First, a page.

The report McKinsey & Company predicts, that Such phenomenon may become a stark reality of our urban landscape by 2030, when India’s urban population will grow from 340 million in 2008 to 590 million i.e. about 40 per cent of the total population which will be twice the present population of the United States. Fifteen or so cities will have a population of more than five million by 2030 with five states – Tamil Nadu, Gujarat, Maharashtra, Karnataka and Punjab – likely to be more than 50% urbanised. Also, 70% of India’s GDP will come from cities – up from 58% – and drive a near fourfold increase in per capita income. The problem is much bigger, as only 38 percent of the population, 286 million people, in these cities has access to sanitation facilities and 78 percent to clean drinking water.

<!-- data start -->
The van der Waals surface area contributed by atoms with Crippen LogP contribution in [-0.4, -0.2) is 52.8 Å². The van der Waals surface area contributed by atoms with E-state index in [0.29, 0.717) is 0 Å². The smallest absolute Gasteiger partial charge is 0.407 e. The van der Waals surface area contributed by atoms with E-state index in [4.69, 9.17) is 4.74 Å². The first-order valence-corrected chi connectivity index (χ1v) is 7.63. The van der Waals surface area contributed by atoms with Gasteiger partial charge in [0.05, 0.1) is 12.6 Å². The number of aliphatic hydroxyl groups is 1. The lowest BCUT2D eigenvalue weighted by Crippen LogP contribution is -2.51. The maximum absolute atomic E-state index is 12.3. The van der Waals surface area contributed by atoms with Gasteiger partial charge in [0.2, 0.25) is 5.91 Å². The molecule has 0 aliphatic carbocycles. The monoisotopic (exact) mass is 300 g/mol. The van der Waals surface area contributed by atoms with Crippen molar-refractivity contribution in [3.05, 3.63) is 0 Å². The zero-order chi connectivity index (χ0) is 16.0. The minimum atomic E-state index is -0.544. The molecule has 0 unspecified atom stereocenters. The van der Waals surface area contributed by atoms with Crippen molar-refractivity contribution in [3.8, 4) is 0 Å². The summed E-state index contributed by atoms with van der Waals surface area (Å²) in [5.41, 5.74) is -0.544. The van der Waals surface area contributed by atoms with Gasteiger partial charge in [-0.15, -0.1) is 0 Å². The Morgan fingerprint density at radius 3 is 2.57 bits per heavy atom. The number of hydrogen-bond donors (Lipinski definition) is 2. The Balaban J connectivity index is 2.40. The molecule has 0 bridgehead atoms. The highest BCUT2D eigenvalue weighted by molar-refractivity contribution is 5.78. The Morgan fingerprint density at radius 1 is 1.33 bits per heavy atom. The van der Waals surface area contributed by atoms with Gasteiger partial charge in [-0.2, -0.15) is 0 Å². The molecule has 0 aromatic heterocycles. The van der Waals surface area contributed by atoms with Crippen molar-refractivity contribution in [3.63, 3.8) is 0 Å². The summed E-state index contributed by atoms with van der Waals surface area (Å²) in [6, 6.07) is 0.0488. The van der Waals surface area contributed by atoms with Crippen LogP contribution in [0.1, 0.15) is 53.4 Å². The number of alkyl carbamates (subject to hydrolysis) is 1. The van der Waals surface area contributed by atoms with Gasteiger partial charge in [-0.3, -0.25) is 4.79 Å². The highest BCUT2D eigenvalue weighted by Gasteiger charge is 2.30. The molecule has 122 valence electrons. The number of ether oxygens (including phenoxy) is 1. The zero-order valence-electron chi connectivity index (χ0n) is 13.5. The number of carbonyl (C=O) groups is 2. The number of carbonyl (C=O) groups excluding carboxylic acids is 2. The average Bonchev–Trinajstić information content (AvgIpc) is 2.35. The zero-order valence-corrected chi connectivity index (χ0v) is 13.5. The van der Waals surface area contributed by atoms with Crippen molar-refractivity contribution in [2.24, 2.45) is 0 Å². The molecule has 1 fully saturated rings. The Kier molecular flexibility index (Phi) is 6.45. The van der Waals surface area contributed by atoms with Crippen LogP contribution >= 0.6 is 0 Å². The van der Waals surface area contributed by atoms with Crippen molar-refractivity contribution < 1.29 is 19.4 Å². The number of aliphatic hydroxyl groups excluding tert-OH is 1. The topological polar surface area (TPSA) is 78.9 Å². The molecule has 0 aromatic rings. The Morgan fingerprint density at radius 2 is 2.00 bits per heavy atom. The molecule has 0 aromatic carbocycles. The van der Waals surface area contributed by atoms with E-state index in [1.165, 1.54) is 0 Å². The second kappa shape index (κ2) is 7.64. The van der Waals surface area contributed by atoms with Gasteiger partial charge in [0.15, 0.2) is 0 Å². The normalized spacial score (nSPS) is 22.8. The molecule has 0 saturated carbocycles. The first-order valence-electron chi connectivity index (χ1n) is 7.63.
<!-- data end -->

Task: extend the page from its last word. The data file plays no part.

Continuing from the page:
“India’s approach to urbanisation is likely to result in urban gridlock and chaos, jeopardising the 7.4% growth rate. India needs to act with urgency for well being of its citizens and economy,” says Ireena Vittal, partner, McKinsey & Company.
Population growth coupled with urbanization results in significant impacts on the environment and many other related problems like:

  • Increased Ambient Temperature
  • Decreased Air Quality
  • Increased Water Run off and Decreased water Quality & quantity.
  • Changed Weather Patterns
  • Loss of Aesthetic Beauty/Character of the Community places.
  • Reduction in Farm Lands and Subsequent Food Shortage.
  • Deforestation.

        Deforestation is closely linked with negative environmental consequences such as loss of bio diversity, Global warming, Soil erosion and desertification. This also lowers water tables and flood volume increase. Deforestation also affects rain forests.

Waste Generation: